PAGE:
a Magazine for Writers
In Monet’s Garden
by Janine Canan

It was a Sunday morning in October, when Justine returned to the Monet Museum — more precisely Musée Marmottan—at 2 rue Louis-Boilly, for one last look. The streets near the Bois de Boulogne were empty. Justine stepped over the big brown fan-shaped leaves, fallen from the plane trees. The museum had just opened. She purchased a ticket, and sailed past the familiar cashier with the tiny pale slip forgotten inside her palm. Flying down the hall, she descended the carpeted stairs.

On the mid-landing, Sunrise on the Seine pulled her unabashedly to its silken surface, and drew her closer, and then closer. Justine pulled down her glasses, brushing back her silvery hair. Just inches from the painting, she entered….Each stroke shone with simplicity, poignancy and ecstasy. Subtly the painting shifted. Something was happening, manifesting, moving….Seizing her in its purity, it wrenched her heart open. And her mind flooded with the word Divine. She inhaled deeply, thinking, Here I can live. Forever. Everything is here.

Justine tumbled tipsily down the second flight of stairs, and passed by the lovely fields, trees, rivers, parks and domestic scenes of Monet’s youth. In front of the great Parliaments of London brilliantly mirrored on the Thames, she came to a dead stop. Lofty celestial light smeared the towers with tealy silver. Slapping wavelets tipped in gold. No wonder he more and more loved to paint water—lilies in water, bridges over water, garden and sky reflected in water: As above, so below.

She pirouetted rapturously toward the water lilies, which had been planted by the old man in his garden. These were certainly no mere representations. Justine stared into the timeless sky reflected in the pond. Concentrating with her whole body, she gazed at a tuft of reeds. Nothing but a reflection, she realized with a shock. Looking down into the water, she saw the dark weeping half, visible alongside the bright reflecting half of life. Lovely pink lilies floated up to her like kisses. Behind them, heaven rested among lily pads on the silent water. Wistful strands of willow trailed above. Five red lilies candesced in their greeny purple pond.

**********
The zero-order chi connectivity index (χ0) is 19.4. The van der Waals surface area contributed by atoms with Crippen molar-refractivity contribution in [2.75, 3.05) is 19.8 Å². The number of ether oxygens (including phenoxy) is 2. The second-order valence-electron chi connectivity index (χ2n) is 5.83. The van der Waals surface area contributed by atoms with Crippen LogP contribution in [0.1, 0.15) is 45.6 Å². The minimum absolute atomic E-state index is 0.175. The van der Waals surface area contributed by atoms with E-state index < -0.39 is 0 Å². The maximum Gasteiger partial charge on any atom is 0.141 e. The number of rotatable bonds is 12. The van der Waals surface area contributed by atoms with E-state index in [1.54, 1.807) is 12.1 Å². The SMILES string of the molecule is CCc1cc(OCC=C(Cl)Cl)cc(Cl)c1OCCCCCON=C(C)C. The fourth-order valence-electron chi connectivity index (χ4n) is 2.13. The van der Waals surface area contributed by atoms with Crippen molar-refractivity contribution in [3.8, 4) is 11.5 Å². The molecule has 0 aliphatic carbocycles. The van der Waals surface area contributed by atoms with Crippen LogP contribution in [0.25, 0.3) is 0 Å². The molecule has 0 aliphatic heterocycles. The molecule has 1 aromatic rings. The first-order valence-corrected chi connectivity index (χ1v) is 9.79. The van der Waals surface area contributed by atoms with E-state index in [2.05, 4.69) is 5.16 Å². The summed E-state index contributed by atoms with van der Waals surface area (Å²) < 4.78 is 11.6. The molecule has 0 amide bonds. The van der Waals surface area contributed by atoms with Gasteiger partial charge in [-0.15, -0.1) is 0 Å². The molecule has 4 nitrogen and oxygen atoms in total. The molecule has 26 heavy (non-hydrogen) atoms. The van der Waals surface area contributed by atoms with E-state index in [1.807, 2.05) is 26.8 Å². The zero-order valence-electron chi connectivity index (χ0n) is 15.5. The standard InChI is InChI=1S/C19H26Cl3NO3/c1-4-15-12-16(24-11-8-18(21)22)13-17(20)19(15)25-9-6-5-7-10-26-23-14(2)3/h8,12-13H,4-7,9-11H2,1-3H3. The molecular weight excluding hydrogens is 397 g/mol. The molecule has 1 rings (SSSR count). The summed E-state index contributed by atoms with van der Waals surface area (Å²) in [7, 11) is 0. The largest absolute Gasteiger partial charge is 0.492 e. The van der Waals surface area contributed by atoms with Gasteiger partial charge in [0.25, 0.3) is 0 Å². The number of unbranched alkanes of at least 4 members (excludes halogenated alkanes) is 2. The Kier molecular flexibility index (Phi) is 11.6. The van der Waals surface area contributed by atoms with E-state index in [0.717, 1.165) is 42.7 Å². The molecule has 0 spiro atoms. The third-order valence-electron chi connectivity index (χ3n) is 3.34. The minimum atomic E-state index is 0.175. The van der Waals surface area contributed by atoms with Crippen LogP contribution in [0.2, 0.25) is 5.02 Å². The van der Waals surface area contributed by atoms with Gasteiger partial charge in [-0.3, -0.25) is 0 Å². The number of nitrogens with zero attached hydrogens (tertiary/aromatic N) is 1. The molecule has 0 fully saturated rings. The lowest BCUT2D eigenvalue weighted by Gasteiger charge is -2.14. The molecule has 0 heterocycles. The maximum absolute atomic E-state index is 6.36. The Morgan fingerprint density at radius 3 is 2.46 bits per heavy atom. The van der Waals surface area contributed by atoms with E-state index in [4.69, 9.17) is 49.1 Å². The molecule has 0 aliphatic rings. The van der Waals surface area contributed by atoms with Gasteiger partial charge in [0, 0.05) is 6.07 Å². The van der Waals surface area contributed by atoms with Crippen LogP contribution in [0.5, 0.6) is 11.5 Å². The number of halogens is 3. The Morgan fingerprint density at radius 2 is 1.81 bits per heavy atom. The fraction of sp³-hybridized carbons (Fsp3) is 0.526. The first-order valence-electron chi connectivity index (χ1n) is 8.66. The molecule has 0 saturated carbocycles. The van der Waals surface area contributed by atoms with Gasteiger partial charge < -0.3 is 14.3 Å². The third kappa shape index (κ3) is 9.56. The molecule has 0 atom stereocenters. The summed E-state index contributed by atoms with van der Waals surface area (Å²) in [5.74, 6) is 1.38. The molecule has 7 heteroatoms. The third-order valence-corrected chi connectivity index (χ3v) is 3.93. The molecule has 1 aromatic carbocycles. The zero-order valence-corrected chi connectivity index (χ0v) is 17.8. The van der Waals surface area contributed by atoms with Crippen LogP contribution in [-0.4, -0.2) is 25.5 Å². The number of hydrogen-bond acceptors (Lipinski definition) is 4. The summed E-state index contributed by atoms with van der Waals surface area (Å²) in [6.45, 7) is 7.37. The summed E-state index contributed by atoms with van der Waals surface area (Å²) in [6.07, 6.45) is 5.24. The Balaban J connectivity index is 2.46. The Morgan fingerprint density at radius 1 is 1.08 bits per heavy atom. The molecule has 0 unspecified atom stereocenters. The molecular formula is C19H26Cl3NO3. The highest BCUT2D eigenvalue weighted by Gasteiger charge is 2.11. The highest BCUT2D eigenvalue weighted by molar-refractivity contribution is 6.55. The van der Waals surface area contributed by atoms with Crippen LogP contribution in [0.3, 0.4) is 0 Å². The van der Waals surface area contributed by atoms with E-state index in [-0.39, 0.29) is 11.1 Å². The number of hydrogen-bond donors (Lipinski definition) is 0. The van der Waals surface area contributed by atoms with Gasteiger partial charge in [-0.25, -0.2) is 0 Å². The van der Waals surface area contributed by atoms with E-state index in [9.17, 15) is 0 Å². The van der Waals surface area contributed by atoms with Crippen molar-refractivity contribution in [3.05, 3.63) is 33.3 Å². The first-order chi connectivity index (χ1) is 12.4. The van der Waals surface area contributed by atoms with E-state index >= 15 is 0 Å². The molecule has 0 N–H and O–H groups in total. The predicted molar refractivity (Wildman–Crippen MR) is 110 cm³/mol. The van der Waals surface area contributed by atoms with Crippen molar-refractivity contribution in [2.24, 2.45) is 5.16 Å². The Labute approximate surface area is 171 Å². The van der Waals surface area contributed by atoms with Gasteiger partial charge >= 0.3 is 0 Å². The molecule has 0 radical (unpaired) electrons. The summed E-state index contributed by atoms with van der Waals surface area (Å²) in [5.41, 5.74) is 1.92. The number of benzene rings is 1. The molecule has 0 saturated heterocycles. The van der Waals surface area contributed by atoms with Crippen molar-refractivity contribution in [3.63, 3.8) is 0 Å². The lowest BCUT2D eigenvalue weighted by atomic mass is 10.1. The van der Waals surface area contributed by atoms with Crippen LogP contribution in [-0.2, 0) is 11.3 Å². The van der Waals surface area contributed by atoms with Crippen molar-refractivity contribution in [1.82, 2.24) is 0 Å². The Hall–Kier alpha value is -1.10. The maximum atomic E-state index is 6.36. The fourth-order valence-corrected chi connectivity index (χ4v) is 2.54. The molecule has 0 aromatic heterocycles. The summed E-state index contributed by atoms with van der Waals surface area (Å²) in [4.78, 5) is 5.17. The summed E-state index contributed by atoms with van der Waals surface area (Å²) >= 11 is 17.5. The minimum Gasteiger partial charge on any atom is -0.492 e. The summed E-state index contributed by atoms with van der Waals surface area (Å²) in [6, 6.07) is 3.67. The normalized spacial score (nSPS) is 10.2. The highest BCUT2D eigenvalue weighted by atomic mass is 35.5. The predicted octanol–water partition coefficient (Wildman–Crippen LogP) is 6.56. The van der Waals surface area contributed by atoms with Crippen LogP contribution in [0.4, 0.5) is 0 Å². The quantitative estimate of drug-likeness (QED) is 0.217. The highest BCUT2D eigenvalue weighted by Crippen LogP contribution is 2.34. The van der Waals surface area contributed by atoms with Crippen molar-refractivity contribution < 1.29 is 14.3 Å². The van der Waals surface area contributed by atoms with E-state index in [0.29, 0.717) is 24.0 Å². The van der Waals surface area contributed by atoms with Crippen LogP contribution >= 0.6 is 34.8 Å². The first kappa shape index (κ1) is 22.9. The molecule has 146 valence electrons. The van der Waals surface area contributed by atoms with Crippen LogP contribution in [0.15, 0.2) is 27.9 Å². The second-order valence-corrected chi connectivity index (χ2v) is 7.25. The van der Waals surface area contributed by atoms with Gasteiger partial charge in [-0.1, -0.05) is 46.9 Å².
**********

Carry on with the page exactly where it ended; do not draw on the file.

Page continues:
Justine inhaled sharply as she turned toward the Weeping Willow, whose legs were planted tenaciously in a gushing green mound. The proud trunk writhed—soft wide pink squiggles glistening upward through the brown. The roots surged, as the purple heartwood turned blood red and orange, fire flaring from its core. Flailing her arms about in every direction, the willow poured down rivers of tears, cascading tears and more tears.

The whole tree was sobbing. Nothing but soul, Justine gasped as the Holy One splashed every kind of tear there is upon her creation, and then transmuted Herself into a joyful yellow brilliance. I am the Weeping Tree, a voice whispered gloriously as Justine slowly backed away.

At the Japanese Bridge, so lovingly stroked with teals, aquamarines and cranberries, she stood for a moment at rest. But an inner urgency forced her onward toward the Avenue of the Roses. There rose trees flamed in riotous bloom, on fire with every color under the sun. Water, earth and air were all consumed in their uncontrollable passion. It grabbed her wildly by the heart, leashing her to Infinity. She felt faint with worship, as if drowning herself in the almost impenetrable thick green that was greedily devouring all the reds, blues and yellows—until it itself was finally consumed by the light.

Now Monet was inside—the brush-stroke—the sublimity—the perfection. Increasingly blind now—but it didn’t matter—he painted his own soul. In the immense yellow irises, striving upward into the ether, surrendering to the Sun. How Justine craved to go with him. How can I ever leave you, my beloveds? she cried, painfully trying to shake herself from that heaven of beauty. My lilies, my willows, my rose trees—you great ones At last, brutally she tore herself away. And climbing the dirty worn jade-carpeted steps with determination, she emerged onto the street.

Paris was bustling. A woman strolled past her, pushing a baby carriage. Justine felt light and alive. Tomorrow she would fly home. Ah, how truly she adored her Monet, who was never thrown off his path.

Janine Canan, poet and psychiatrist, graduate of Stanford and New York University School of Medicine, resides in Sonoma, California. She is the author of a dozen poetry collections, including In the Palace of Creation: Selected Works 1969-1999 and Changing Woman. She translated the German poetry of Else Lasker-Schüler in Star in My Forehead. She edited the award-winning anthology, She Rises like the Sun: Invocations of the Goddess by Contemporary American Women Poets, as well as The Rhyme of the Ag-ed Mariness: Last Poems of Lynn Lonidier, and Messages from Amma: In the Language of the Heart. Janine’s stories, Journeys with Justine, illustrated by Cristina Biaggi, will soon be out. She is currently poetry editor for Awakened Woman, and you may visit her at www.JanineCanan.com. Contact Janine.